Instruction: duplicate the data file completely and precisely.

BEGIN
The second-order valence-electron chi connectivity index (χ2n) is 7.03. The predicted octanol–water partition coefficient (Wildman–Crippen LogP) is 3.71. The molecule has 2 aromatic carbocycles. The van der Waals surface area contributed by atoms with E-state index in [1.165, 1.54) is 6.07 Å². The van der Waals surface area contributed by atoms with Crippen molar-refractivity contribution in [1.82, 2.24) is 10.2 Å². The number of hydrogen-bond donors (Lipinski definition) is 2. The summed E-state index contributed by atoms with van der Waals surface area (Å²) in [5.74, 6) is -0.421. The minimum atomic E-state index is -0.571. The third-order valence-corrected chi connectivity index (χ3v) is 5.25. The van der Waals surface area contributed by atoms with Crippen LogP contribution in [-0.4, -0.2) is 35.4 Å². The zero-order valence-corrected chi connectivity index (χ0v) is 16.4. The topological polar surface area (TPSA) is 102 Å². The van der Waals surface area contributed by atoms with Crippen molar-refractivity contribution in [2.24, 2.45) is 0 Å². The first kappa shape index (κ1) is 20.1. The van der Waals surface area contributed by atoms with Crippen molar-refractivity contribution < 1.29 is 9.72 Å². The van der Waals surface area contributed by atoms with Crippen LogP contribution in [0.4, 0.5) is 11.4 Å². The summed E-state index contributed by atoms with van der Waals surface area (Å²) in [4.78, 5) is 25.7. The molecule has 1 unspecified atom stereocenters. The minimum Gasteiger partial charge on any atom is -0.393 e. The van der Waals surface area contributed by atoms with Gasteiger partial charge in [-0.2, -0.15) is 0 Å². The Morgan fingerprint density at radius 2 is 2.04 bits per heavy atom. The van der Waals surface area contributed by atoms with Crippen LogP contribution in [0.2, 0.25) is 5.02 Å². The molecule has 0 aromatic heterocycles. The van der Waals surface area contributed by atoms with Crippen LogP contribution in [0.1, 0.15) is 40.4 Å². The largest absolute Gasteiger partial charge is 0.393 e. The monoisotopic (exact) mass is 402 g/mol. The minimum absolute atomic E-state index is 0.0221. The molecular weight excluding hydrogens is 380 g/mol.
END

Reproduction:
The second-order valence-electron chi connectivity index (χ2n) is 7.03. The predicted octanol–water partition coefficient (Wildman–Crippen LogP) is 3.71. The molecule has 2 aromatic carbocycles. The van der Waals surface area contributed by atoms with E-state index in [1.165, 1.54) is 6.07 Å². The van der Waals surface area contributed by atoms with Crippen molar-refractivity contribution in [1.82, 2.24) is 10.2 Å². The number of hydrogen-bond donors (Lipinski definition) is 2. The summed E-state index contributed by atoms with van der Waals surface area (Å²) in [5.74, 6) is -0.421. The minimum atomic E-state index is -0.571. The third-order valence-corrected chi connectivity index (χ3v) is 5.25. The van der Waals surface area contributed by atoms with Crippen LogP contribution in [-0.4, -0.2) is 35.4 Å². The zero-order valence-corrected chi connectivity index (χ0v) is 16.4. The topological polar surface area (TPSA) is 102 Å². The van der Waals surface area contributed by atoms with Crippen molar-refractivity contribution in [2.24, 2.45) is 0 Å². The first kappa shape index (κ1) is 20.1. The van der Waals surface area contributed by atoms with Crippen molar-refractivity contribution < 1.29 is 9.72 Å². The van der Waals surface area contributed by atoms with Crippen LogP contribution in [0.4, 0.5) is 11.4 Å². The summed E-state index contributed by atoms with van der Waals surface area (Å²) in [4.78, 5) is 25.7. The molecule has 1 unspecified atom stereocenters. The minimum Gasteiger partial charge on any atom is -0.393 e. The van der Waals surface area contributed by atoms with Gasteiger partial charge in [-0.2, -0.15) is 0 Å². The Morgan fingerprint density at radius 2 is 2.04 bits per heavy atom. The van der Waals surface area contributed by atoms with Crippen LogP contribution in [0.2, 0.25) is 5.02 Å². The molecule has 0 aromatic heterocycles. The van der Waals surface area contributed by atoms with Crippen LogP contribution in [0.1, 0.15) is 40.4 Å². The largest absolute Gasteiger partial charge is 0.393 e. The monoisotopic (exact) mass is 402 g/mol. The minimum absolute atomic E-state index is 0.0221. The molecular weight excluding hydrogens is 380 g/mol.